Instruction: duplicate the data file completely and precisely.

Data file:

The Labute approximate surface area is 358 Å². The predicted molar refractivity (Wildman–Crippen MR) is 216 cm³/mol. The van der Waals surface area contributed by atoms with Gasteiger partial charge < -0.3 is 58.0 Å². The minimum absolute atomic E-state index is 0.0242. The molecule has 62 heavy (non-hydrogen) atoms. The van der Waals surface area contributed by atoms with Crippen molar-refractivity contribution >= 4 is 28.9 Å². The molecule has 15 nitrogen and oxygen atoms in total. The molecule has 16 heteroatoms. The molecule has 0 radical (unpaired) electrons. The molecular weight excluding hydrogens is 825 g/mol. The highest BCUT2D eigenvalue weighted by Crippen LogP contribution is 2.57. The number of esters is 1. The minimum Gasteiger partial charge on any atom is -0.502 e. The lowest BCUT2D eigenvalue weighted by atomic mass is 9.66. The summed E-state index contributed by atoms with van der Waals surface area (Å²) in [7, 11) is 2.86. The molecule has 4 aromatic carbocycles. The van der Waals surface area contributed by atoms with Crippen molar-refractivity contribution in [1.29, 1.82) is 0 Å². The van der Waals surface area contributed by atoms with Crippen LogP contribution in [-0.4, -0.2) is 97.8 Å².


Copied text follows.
The Labute approximate surface area is 358 Å². The predicted molar refractivity (Wildman–Crippen MR) is 216 cm³/mol. The van der Waals surface area contributed by atoms with Gasteiger partial charge < -0.3 is 58.0 Å². The minimum absolute atomic E-state index is 0.0242. The molecule has 62 heavy (non-hydrogen) atoms. The van der Waals surface area contributed by atoms with Crippen molar-refractivity contribution >= 4 is 28.9 Å². The molecule has 15 nitrogen and oxygen atoms in total. The molecule has 16 heteroatoms. The molecule has 0 radical (unpaired) electrons. The molecular weight excluding hydrogens is 825 g/mol. The highest BCUT2D eigenvalue weighted by Crippen LogP contribution is 2.57. The number of esters is 1. The minimum Gasteiger partial charge on any atom is -0.502 e. The lowest BCUT2D eigenvalue weighted by atomic mass is 9.66. The summed E-state index contributed by atoms with van der Waals surface area (Å²) in [7, 11) is 2.86. The molecule has 4 aromatic carbocycles. The van der Waals surface area contributed by atoms with Crippen molar-refractivity contribution in [1.29, 1.82) is 0 Å². The van der Waals surface area contributed by atoms with Crippen LogP contribution in [-0.4, -0.2) is 97.8 Å².